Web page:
Today, members of the Health Rights Organizing Project called on the federal government to prevent health insurance companies from denying health care to people who speak limited English. Under the new health reform law, patients have the right to appeal insurance companies’ health care denials. Insurers are supposed to inform patients of these rights, includingContinue reading “Left in the Dark”
Earlier this summer, the Department of Health and Human Services (HHS) released a preliminary set of regulations that instruct states in the development of their new health insurance marketplaces, also called exchanges. These rules govern all aspects of how the exchanges are run and are a key mechanism for reigning in health insurance company profiteering.Continue reading “New State Health Insurance Exchange Rules Must Be Strengthened”
What would you think about a rule designed to give translation of important insurance documents to those who do not speak English well, if that rule required this service in nine counties in New Mexico, but excluded the entire City of Albuquerque?
A few weeks ago, the Department of Health and Human Services issued a regulation stipulating that insurance companies only have to provide language services to a person with Limited English Proficiency if 10% of people in their county speak their same language. This is a high bar – only 177 out of 3,143 counties inContinue reading “Insurance Companies Weaken Language Access Regulations while Getting Wealthier”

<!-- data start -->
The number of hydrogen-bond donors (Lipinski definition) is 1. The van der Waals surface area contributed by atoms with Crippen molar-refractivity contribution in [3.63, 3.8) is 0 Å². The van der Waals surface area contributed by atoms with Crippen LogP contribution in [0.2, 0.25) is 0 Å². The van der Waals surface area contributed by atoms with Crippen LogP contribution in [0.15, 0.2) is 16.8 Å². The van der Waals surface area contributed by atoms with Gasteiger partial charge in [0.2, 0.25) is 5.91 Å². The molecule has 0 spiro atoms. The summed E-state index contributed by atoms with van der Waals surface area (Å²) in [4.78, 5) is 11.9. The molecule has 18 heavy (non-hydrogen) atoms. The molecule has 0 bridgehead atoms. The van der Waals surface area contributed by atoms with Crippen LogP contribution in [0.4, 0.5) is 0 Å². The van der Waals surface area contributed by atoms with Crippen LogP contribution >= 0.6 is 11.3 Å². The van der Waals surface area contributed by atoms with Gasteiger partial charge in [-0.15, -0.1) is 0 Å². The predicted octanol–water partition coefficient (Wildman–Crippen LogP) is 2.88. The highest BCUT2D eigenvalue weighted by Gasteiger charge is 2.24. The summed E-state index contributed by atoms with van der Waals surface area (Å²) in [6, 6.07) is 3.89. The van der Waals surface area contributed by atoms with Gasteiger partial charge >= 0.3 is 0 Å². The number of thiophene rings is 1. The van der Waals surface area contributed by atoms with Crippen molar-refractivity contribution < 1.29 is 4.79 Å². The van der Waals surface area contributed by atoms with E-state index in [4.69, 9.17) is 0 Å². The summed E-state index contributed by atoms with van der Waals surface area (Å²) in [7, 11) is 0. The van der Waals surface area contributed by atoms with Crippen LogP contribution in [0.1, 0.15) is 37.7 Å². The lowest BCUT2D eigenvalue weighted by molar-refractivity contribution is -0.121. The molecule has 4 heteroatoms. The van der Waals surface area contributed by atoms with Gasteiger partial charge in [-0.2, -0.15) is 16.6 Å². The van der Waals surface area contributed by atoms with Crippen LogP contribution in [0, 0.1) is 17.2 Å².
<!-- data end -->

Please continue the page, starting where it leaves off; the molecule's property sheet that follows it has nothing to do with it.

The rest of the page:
Nearly a year after the passage of health care reform, the Alliance for a Just Society convened members of its Health Rights Organizing Project, a national collaboration of grassroots community organizations working on health care, to reflect on that victory and to develop next steps in the long march towards an equitable health care system.Continue reading “Health Rights Organizing Project Plans Next Steps Toward Equitable Health Care”
During the week of December 6, organizations throughout the country hung banners with the message “Language = Life: Language in Health Care is a Human Right.” They sent a clear message to the White House and the Department of Health and Human Services that language access is right, not a privilege.
Health care reform, if fully realized, will provide health insurance coverage for an additional 30 million people in America. One of the main ways this will happen is through the creation of centralized health insurance marketplaces, or “state exchanges.” If set up properly and well, people without insurance will be able to go to theirContinue reading “Establishing State Exchanges that Serve People, Not Insurance Profits”
Almost nine percent of people in the United States are of limited English proficiency. To understand and navigate their health insurance–and get the care they require–they need access to competent interpretation and translation. Access to such language services is a matter of civil rights and is currently under threat by new rules established by HealthContinue reading “HROP Members Tell HHS: “We’re Sick Of Not Being Heard””
The Importance of Language and Literacy Access under Health Reform The primary goal of health care reform is to reduce uninsured rates and thereby ensure access to quality health care for the approximately 46.3 million currently uninsured. This population consists disproportionately of people of color, immigrants and low-income people.
“Generally I am in good health, but when I do need to go to the doctor, I’m glad that Bailey’s clinic is available. I work as a stocker at a big box store, and they don’t provide health care. I only make $9.25 dollars an hour, so I certainly wouldn’t be able to afford privateContinue reading “Celebrating Community-Based Health Centers”